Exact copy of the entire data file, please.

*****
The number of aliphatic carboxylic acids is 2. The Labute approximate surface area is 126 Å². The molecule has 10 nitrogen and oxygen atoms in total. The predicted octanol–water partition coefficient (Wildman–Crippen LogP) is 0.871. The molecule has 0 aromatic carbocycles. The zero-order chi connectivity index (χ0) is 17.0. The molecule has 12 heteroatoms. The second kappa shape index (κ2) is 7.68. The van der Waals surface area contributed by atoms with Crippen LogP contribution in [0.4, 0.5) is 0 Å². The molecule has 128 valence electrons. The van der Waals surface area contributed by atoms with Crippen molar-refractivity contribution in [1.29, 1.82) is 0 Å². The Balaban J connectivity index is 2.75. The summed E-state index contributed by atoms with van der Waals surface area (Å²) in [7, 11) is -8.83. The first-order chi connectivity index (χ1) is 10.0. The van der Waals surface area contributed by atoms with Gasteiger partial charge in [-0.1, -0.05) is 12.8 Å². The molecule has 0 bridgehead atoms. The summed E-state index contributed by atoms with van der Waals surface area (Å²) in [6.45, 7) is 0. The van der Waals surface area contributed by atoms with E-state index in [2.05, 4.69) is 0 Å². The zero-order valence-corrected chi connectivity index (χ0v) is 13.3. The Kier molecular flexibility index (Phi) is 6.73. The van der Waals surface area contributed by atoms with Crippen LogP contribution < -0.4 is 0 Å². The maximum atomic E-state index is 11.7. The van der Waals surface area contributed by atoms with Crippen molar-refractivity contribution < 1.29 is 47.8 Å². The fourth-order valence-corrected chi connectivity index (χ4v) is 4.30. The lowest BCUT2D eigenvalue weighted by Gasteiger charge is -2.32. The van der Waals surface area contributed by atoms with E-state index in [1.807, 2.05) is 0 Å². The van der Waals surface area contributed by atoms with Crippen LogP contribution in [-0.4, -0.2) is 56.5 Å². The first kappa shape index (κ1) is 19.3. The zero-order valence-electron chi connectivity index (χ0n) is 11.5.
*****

The number of aliphatic carboxylic acids is 2. The Labute approximate surface area is 126 Å². The molecule has 10 nitrogen and oxygen atoms in total. The predicted octanol–water partition coefficient (Wildman–Crippen LogP) is 0.871. The molecule has 0 aromatic carbocycles. The zero-order chi connectivity index (χ0) is 17.0. The molecule has 12 heteroatoms. The second kappa shape index (κ2) is 7.68. The van der Waals surface area contributed by atoms with Crippen LogP contribution in [0.4, 0.5) is 0 Å². The molecule has 128 valence electrons. The van der Waals surface area contributed by atoms with Crippen molar-refractivity contribution in [1.29, 1.82) is 0 Å². The Balaban J connectivity index is 2.75. The summed E-state index contributed by atoms with van der Waals surface area (Å²) in [7, 11) is -8.83. The first-order chi connectivity index (χ1) is 10.0. The van der Waals surface area contributed by atoms with Gasteiger partial charge in [-0.1, -0.05) is 12.8 Å². The molecule has 0 bridgehead atoms. The summed E-state index contributed by atoms with van der Waals surface area (Å²) in [6.45, 7) is 0. The van der Waals surface area contributed by atoms with E-state index in [2.05, 4.69) is 0 Å². The zero-order valence-corrected chi connectivity index (χ0v) is 13.3. The Kier molecular flexibility index (Phi) is 6.73. The van der Waals surface area contributed by atoms with Crippen LogP contribution < -0.4 is 0 Å². The maximum atomic E-state index is 11.7. The van der Waals surface area contributed by atoms with Crippen molar-refractivity contribution < 1.29 is 47.8 Å². The fourth-order valence-corrected chi connectivity index (χ4v) is 4.30. The lowest BCUT2D eigenvalue weighted by Gasteiger charge is -2.32. The van der Waals surface area contributed by atoms with E-state index in [1.807, 2.05) is 0 Å². The van der Waals surface area contributed by atoms with Crippen LogP contribution in [-0.4, -0.2) is 56.5 Å². The first kappa shape index (κ1) is 19.3. The zero-order valence-electron chi connectivity index (χ0n) is 11.5.